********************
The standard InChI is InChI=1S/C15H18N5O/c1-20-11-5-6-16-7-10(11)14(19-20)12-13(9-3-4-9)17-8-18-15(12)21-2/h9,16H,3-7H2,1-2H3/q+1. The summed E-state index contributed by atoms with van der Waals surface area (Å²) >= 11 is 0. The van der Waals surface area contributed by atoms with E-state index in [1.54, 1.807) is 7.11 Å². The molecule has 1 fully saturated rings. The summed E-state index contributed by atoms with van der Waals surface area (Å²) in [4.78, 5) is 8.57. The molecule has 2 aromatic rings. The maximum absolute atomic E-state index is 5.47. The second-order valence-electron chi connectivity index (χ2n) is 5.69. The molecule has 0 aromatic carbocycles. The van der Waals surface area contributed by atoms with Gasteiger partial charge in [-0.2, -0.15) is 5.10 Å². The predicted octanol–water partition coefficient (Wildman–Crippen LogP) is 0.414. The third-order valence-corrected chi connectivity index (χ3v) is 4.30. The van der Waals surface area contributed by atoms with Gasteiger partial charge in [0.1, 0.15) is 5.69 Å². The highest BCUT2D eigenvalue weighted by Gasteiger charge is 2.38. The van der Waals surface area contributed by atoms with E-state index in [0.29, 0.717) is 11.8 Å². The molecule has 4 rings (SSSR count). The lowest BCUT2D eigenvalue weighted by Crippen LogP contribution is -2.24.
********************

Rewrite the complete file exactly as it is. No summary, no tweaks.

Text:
The standard InChI is InChI=1S/C15H18N5O/c1-20-11-5-6-16-7-10(11)14(19-20)12-13(9-3-4-9)17-8-18-15(12)21-2/h9,16H,3-7H2,1-2H3/q+1. The summed E-state index contributed by atoms with van der Waals surface area (Å²) >= 11 is 0. The van der Waals surface area contributed by atoms with E-state index in [1.54, 1.807) is 7.11 Å². The molecule has 1 fully saturated rings. The summed E-state index contributed by atoms with van der Waals surface area (Å²) in [4.78, 5) is 8.57. The molecule has 2 aromatic rings. The maximum absolute atomic E-state index is 5.47. The second-order valence-electron chi connectivity index (χ2n) is 5.69. The molecule has 0 aromatic carbocycles. The van der Waals surface area contributed by atoms with Gasteiger partial charge in [-0.2, -0.15) is 5.10 Å². The predicted octanol–water partition coefficient (Wildman–Crippen LogP) is 0.414. The third-order valence-corrected chi connectivity index (χ3v) is 4.30. The van der Waals surface area contributed by atoms with Gasteiger partial charge in [0.1, 0.15) is 5.69 Å². The highest BCUT2D eigenvalue weighted by Gasteiger charge is 2.38. The van der Waals surface area contributed by atoms with E-state index in [0.29, 0.717) is 11.8 Å². The molecule has 4 rings (SSSR count). The lowest BCUT2D eigenvalue weighted by Crippen LogP contribution is -2.24.